- Jul 27, 2015
Two men have been indicted by a grand jury for running a massive YouTube Content ID scam that netted the pair more than $20m. Webster Batista Fernandez and Jose Teran managed to convince a YouTube partner that the pair owned the rights to 50,000+ tracks and then illegally monetized user uploads over a period of four years.
To protect copyright holders YouTube uses an advanced piracy recognition system that flags videos or music used on users’ channels without permission. Through this ‘Content ID’ system, infringing content can be removed or monetized by funneling ad revenue to copyright holders, which can be quite lucrative for the rightsholders in question. YouTube previously said that it paid $5.5 billion in ad revenue to rightsholders from content claimed and monetized through Content ID but the system doesn’t always work exactly as planned.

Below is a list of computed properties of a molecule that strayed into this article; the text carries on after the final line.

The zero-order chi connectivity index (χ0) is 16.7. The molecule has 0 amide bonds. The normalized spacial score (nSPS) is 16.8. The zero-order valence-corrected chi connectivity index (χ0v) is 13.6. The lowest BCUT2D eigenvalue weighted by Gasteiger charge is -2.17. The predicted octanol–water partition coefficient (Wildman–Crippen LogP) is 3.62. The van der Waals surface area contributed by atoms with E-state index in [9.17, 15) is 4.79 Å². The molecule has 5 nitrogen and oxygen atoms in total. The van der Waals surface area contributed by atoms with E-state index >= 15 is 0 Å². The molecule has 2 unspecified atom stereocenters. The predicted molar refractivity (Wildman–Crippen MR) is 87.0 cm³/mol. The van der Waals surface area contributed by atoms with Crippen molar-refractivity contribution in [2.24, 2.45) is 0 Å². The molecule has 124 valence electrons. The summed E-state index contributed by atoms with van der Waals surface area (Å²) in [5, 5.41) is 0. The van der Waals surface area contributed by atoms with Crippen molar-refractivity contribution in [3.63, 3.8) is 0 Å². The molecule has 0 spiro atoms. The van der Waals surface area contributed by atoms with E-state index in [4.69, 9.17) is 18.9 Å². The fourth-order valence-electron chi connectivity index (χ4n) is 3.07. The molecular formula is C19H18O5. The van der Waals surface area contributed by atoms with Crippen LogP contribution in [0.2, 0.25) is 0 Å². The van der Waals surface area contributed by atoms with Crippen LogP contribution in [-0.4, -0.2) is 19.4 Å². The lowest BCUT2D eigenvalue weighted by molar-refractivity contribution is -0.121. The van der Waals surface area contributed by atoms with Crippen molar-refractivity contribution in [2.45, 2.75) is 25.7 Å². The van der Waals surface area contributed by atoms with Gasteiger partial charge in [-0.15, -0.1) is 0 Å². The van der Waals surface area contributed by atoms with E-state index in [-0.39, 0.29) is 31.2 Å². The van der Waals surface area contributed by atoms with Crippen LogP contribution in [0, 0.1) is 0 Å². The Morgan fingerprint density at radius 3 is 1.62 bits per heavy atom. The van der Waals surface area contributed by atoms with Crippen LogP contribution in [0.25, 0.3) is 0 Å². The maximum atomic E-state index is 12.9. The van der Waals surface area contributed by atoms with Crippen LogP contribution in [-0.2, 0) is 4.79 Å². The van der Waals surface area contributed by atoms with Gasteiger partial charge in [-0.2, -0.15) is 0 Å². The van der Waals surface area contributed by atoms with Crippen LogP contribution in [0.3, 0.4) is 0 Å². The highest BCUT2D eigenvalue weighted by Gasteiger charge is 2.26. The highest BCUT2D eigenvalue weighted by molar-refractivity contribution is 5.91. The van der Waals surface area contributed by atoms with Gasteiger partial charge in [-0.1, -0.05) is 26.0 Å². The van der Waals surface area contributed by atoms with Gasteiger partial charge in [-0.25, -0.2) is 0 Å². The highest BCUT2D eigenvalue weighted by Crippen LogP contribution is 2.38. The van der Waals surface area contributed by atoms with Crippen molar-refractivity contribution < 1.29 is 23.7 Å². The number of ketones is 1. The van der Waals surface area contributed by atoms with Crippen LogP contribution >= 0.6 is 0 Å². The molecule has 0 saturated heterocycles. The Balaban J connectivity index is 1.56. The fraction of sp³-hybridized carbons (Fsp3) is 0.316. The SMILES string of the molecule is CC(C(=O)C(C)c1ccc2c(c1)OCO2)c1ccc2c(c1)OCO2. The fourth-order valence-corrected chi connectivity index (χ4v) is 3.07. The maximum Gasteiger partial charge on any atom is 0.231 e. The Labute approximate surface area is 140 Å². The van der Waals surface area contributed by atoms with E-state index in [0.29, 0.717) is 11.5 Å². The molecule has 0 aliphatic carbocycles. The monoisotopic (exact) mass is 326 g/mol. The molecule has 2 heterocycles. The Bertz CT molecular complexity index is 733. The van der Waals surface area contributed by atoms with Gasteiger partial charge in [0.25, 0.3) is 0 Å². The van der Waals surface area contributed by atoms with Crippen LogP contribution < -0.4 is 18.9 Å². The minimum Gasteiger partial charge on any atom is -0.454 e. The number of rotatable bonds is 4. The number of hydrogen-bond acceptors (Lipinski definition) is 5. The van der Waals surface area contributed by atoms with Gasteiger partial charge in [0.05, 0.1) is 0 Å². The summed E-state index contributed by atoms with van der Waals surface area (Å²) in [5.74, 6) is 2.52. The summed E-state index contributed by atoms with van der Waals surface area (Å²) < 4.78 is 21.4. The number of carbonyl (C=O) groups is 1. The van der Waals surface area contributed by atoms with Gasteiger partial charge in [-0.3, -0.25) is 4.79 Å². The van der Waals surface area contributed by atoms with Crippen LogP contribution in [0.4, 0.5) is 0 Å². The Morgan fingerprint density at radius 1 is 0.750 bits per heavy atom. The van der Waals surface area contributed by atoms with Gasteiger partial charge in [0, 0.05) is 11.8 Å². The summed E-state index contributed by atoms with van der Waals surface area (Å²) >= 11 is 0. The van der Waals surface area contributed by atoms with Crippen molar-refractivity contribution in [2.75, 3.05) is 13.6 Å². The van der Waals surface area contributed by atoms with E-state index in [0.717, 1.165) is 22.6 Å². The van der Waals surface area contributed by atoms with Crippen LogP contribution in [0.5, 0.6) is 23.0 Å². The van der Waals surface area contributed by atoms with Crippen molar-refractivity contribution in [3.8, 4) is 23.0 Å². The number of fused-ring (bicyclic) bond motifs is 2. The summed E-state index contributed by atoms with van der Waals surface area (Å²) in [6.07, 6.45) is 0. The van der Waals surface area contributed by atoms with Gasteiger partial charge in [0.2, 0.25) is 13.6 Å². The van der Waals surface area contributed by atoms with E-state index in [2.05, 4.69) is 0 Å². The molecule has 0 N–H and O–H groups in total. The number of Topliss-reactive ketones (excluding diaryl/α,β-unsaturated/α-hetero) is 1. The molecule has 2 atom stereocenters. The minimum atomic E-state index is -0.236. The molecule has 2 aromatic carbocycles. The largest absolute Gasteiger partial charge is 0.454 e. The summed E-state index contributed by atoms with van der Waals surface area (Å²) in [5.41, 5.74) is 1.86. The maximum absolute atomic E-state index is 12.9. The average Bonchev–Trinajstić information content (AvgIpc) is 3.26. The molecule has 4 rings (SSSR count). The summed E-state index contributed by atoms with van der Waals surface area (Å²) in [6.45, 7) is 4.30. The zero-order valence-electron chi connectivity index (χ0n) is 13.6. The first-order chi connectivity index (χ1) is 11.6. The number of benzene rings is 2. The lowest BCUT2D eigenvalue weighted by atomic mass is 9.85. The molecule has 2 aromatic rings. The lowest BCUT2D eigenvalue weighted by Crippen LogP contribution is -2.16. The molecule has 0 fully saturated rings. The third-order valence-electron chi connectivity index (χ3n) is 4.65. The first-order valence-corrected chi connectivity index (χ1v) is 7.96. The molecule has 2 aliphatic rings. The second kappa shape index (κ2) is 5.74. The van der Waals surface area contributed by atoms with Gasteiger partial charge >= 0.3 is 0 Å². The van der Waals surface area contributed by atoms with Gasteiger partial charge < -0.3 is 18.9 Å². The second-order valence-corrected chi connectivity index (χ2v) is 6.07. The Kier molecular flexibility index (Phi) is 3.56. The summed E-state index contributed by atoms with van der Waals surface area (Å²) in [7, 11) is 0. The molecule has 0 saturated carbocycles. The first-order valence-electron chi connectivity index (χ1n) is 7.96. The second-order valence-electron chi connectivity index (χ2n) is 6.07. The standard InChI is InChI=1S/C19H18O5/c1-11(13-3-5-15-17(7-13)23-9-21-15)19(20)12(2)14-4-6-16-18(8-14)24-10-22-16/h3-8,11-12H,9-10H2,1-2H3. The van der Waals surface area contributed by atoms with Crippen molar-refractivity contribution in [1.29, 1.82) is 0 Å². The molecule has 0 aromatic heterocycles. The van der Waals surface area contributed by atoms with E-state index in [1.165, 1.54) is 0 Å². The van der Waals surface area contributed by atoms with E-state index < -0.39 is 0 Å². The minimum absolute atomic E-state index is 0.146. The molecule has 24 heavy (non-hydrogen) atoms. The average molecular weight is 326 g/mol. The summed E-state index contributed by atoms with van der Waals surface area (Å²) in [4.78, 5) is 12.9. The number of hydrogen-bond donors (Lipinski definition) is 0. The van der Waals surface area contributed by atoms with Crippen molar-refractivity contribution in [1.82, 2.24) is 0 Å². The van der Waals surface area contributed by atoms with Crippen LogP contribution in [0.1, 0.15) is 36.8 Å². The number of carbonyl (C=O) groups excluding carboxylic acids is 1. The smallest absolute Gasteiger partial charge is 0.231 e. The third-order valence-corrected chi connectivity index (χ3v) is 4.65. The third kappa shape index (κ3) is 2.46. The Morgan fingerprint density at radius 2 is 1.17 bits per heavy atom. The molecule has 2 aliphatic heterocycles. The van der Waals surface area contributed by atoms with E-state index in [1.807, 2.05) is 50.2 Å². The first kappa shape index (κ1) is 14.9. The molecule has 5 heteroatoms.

Over the years, countless YouTube users have complained that their videos have been claimed and monetized by entities that apparently have no right to do so but, fearful of what a complaint might do to the status of their accounts, many opted to withdraw from battles they feared they might lose. Until now, the scale of this problem has been unclear but a scandal revealed in court documents unsealed in Arizona now shines some light on the shadowy world of Content ID abuse.
Two men have been indicted by a grand jury for running a massive YouTube Content ID scam that netted the pair more than $20m over four years.